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13 July 2004
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Korea Life Blog - The View


Here's a few shots of the view outside our window during the daytime. It's been pretty rainy for the past month it seems but today it cleared just a bit in the afternoon before raining again. At least the air is cleaner than usual.








Time to renew the visa so I'm off to Japan. First Busan tomorrow on the slow 5 1/2 hour train, spend the night there, then take a 3 hour ferry to Fukuoka in the morning. Next day I'll return and take the 2 1/2 hour KTX bullet train back to Seoul (on Friday). The ferry trip is really cheap. Including the hotel in Japan it costs 190,000 won ($165). The slow train to Busan is 32,000 won ($27) and the KTX speedy train is 45,000 won ($39). Not a bad deal and I get a couple of days of adventure.

I'm looking forward to the slow train tomorrow, a nice relaxing trip through the Korean countryside. I plan to study Japanese on my MP3 player along the way. I'm up to Unit 20 out of 90 in the Pimsleur Japanese series. Maybe I'll be able to try it out a little in Japan. I can ask for directions and order food and greet people, etc. It's a lot easier for me to pronounce and remember than Korean. I wish somebody would make a great listening CD in Korean the way people really talk and not in the extremely formal form. It's not like I spend a lot of time talking to old people. I can understand the logic of it. They don't want to teach you "ban mal" - the Korean you'd use for talking to your best buddy or someone younger than you. But they seem to skip the next step and go straight for the overly polite, long and complicated sentence structures used when first meeting a person or speaking to an elder. I never hear people talking like that except on TV home shopping channels. I know lots of vocabulary but I need to know how to make sentences better. I'd like to start with the much simpler ban mal, practice it on Julie and then learn the other structures later. I think most Koreans, at least hopefully, would understand if I spoke down to them while I'm learning, especially if I told them why first. I guess I should just have Julie teach me now that we're living together, but I like to study on my headset while I'm on the trains and busses. Also, she gets a little frustrated at times by my inability to repeat what she's saying. With Japanese, I hear it, then most times I can just repeat it. With Korean it's like hearing a guitar solo and trying to mimic it with my voice.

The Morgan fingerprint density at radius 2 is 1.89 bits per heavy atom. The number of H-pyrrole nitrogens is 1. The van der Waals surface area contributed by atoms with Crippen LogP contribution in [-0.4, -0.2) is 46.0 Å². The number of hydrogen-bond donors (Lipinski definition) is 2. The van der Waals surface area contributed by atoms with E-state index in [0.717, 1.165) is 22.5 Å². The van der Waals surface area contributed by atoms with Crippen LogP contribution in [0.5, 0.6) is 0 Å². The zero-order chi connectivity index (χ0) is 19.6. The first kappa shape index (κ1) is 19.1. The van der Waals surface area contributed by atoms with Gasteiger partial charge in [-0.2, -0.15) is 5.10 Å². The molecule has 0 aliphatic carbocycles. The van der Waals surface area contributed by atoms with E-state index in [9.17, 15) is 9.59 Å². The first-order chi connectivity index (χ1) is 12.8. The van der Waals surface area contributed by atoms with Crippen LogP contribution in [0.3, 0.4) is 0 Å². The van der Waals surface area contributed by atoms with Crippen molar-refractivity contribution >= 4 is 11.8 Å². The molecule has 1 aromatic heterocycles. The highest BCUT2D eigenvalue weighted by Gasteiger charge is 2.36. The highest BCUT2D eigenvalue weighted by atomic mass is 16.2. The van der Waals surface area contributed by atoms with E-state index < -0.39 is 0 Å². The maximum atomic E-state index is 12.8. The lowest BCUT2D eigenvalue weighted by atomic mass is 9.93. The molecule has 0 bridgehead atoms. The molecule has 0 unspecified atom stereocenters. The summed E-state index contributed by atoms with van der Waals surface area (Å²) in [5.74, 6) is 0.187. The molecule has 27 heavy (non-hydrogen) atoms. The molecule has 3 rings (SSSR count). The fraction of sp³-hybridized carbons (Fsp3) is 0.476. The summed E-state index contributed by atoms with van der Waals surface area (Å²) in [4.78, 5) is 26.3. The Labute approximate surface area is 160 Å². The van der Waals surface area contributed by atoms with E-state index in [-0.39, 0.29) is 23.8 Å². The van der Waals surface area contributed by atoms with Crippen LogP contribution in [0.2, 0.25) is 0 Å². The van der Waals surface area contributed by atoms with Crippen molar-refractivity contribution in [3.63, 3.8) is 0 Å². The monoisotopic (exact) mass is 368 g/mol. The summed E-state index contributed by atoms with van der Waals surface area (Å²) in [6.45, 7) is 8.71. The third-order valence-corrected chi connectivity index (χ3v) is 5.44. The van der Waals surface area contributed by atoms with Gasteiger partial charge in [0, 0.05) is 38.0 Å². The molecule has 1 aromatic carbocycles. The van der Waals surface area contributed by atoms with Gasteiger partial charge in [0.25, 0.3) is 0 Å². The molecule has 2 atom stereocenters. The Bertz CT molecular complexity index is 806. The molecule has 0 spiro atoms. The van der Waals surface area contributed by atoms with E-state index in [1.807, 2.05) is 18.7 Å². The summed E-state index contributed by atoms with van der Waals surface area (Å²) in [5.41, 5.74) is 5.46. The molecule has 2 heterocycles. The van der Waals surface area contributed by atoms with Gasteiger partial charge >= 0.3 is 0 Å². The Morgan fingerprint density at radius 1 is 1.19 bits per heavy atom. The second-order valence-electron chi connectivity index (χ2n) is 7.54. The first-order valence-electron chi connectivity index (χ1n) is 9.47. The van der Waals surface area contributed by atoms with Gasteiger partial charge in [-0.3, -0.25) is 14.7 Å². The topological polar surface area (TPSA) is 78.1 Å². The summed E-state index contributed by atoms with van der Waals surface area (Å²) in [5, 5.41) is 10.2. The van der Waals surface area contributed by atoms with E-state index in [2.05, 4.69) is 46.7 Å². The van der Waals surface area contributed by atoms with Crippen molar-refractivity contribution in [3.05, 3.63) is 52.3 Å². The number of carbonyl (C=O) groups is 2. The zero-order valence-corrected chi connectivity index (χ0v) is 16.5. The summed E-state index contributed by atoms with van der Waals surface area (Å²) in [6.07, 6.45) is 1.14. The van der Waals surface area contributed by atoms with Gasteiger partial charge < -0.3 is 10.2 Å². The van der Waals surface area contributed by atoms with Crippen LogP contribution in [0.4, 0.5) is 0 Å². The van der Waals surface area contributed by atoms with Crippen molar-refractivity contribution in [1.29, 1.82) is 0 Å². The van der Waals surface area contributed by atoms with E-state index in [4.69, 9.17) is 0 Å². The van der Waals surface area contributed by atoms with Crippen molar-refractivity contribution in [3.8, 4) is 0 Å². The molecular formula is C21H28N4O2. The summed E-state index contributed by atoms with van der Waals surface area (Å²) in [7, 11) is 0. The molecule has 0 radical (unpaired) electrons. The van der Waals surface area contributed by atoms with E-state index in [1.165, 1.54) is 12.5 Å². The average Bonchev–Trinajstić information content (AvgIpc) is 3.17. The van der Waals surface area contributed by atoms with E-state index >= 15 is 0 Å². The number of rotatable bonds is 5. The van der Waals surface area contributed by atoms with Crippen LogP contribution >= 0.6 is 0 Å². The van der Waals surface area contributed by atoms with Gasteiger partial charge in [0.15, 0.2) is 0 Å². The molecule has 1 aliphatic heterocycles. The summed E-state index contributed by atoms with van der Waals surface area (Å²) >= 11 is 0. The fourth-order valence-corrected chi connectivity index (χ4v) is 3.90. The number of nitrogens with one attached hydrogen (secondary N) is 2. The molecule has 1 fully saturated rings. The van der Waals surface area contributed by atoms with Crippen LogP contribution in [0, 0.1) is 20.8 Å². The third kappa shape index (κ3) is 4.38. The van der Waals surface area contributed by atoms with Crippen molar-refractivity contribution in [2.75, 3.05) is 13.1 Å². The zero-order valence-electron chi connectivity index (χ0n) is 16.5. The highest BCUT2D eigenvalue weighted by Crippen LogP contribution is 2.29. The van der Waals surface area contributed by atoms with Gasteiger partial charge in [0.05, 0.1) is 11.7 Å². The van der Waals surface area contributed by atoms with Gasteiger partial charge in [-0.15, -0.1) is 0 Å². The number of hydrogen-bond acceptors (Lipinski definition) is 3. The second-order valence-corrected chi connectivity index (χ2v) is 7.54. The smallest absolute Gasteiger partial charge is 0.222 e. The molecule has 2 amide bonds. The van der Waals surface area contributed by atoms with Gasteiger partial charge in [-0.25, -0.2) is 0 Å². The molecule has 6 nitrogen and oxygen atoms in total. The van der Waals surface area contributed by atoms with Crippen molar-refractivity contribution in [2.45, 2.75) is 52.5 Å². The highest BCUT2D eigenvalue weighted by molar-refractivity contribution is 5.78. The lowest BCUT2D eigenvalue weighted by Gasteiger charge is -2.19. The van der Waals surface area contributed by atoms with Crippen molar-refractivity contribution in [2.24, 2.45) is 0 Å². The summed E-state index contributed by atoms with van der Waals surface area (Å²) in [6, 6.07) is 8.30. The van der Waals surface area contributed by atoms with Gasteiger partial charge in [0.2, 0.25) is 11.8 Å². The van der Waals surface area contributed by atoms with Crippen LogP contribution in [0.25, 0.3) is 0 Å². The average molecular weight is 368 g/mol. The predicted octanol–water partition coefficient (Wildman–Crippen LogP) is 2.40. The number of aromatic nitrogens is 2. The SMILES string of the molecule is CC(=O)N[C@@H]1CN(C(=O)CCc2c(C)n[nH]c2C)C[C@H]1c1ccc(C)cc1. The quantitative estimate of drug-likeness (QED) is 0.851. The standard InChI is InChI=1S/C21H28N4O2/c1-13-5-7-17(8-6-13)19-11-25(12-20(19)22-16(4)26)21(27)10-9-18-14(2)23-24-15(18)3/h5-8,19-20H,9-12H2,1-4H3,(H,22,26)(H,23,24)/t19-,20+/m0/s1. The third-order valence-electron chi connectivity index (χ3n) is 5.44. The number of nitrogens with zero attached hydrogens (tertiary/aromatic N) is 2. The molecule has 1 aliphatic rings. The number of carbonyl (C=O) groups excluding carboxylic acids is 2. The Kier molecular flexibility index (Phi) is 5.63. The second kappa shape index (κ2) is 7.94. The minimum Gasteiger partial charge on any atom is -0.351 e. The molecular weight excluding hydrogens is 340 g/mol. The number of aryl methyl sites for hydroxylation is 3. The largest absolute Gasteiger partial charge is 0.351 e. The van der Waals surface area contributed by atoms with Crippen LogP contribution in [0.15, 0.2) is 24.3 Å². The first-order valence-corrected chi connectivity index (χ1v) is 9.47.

Well, time for some exercises and off to bed. See you when I get back from Japan. I doubt I'll take many pictures again but maybe. I'll at least photograph the ferry trip and some of the Korean country side if it's not too gloomy again.

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